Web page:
French forces have left the city of Timbuktu, the latest sign the former colonial power is scaling down its presence in northern Mali nearly nine years after a military intervention that helped push back fighters that have overrun parts of the country.
It was in Timbuktu on February 2, 2013, that former French President Francois Hollande declared the start of France’s military offensive in Mali. On Tuesday, the French flag was lowered and the Malian flag raised in its place at a military base, where a force of about 150 soldiers had remained after France began withdrawing troops.
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General Etienne du Peyroux, head of France’s Operation Barkhane military campaign in Mali, shook hands with the new camp commander and offered him a large wooden key as a French military plane made a low flyover.
France “will be present in a different way”, said du Peyroux. “This is ultimately the aim of Operation Barkhane: To allow Mali to take its destiny into its own hands … but always in partnership.”
The new Malian commander did not make any comments.
In a statement, the French military emphasised that the Malian military maintains “a strong garrison in Timbuktu”, in addition to nearly 2,200 United Nations peacekeepers who are permanently deployed there.
Mali has been plagued by a conflict that began as a separatist movement in the north of the country in 2012, but devolved into a multitude of armed groups jockeying for control in the central and northern regions.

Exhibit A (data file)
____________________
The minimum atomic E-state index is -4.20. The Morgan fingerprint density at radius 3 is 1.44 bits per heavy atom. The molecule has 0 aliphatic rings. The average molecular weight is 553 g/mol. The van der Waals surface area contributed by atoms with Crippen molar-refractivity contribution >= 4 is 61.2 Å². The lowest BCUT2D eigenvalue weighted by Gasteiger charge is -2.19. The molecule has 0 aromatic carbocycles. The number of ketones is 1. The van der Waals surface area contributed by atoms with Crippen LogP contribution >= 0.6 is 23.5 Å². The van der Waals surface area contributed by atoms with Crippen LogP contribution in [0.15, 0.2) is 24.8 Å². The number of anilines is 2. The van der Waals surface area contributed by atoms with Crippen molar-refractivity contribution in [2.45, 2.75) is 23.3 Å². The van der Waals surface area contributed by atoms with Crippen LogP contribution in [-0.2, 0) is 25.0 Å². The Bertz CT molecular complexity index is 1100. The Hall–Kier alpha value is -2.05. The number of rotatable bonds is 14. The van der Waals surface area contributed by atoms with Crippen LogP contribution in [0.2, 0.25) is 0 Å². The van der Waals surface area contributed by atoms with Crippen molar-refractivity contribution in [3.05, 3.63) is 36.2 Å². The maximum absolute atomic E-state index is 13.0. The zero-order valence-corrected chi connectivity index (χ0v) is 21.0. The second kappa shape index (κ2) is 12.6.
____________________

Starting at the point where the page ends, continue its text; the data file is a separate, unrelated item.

Fighting has spread to neighbouring countries, including Burkina Faso and Niger, with the deteriorating security situation in the region unleashing an acute humanitarian crisis.
France announced earlier this year that it would be withdrawing more than 2,000 troops from the Sahel region by early 2022, refocusing its military efforts on neutralising rebel operations, and strengthening and training local armies.
The decision came amid mounting political instability in Mali, where Colonel Assimi Goita carried out two coups in less than a year before being sworn in as the country’s interim president.
In recent months, the reports of a possible deployment of mercenaries hired by the controversial Wagner Group in Mali further strained already tense ties between the French government and the coup makers. The rising tensions have also come at a time when anti-French sentiment has become widely popular among Malians who accuse Paris of failing to contain the escalating violence and pursuing a hidden agenda.
The French military already has shut down its bases further north in Kidal and Tessalit but is maintaining its presence in Gao near a volatile border region where operations have been concentrated in recent years.
The international community has set a deadline for new democratic elections to be held in Mali by the end of February, though there are growing signs that will not happen.
On Sunday, the regional bloc known as Economic Community of West African States (ECOWAS) warned that Mali could face additional sanctions if more “concrete progress” is not made by January 1 towards preparing for elections.
ECOWAS has already suspended Mali, and it slapped travel bans and asset freezes on members of the transitional government.
The army leaders have cited mounting insecurity throughout Mali as a reason why February’s deadline is not attainable.